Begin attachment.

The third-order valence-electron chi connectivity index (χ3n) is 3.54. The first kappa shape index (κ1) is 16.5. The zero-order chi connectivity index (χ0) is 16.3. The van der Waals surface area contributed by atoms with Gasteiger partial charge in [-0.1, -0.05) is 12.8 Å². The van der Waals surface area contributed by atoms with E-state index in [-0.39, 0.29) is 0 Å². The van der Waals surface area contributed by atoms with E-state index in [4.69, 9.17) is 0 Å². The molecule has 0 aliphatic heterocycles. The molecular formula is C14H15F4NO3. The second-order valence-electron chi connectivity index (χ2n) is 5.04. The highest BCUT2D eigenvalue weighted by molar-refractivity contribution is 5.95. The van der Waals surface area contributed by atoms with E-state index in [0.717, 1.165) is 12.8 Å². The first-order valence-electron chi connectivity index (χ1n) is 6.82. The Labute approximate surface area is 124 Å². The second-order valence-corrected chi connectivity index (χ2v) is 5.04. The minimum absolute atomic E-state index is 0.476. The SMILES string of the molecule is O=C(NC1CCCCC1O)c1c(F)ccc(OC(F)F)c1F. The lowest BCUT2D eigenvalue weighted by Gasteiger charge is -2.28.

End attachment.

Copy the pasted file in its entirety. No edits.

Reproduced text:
The third-order valence-electron chi connectivity index (χ3n) is 3.54. The first kappa shape index (κ1) is 16.5. The zero-order chi connectivity index (χ0) is 16.3. The van der Waals surface area contributed by atoms with Gasteiger partial charge in [-0.1, -0.05) is 12.8 Å². The van der Waals surface area contributed by atoms with E-state index in [-0.39, 0.29) is 0 Å². The van der Waals surface area contributed by atoms with E-state index in [4.69, 9.17) is 0 Å². The molecule has 0 aliphatic heterocycles. The molecular formula is C14H15F4NO3. The second-order valence-electron chi connectivity index (χ2n) is 5.04. The highest BCUT2D eigenvalue weighted by molar-refractivity contribution is 5.95. The van der Waals surface area contributed by atoms with E-state index in [0.717, 1.165) is 12.8 Å². The first-order valence-electron chi connectivity index (χ1n) is 6.82. The Labute approximate surface area is 124 Å². The second-order valence-corrected chi connectivity index (χ2v) is 5.04. The minimum absolute atomic E-state index is 0.476. The SMILES string of the molecule is O=C(NC1CCCCC1O)c1c(F)ccc(OC(F)F)c1F. The lowest BCUT2D eigenvalue weighted by Gasteiger charge is -2.28.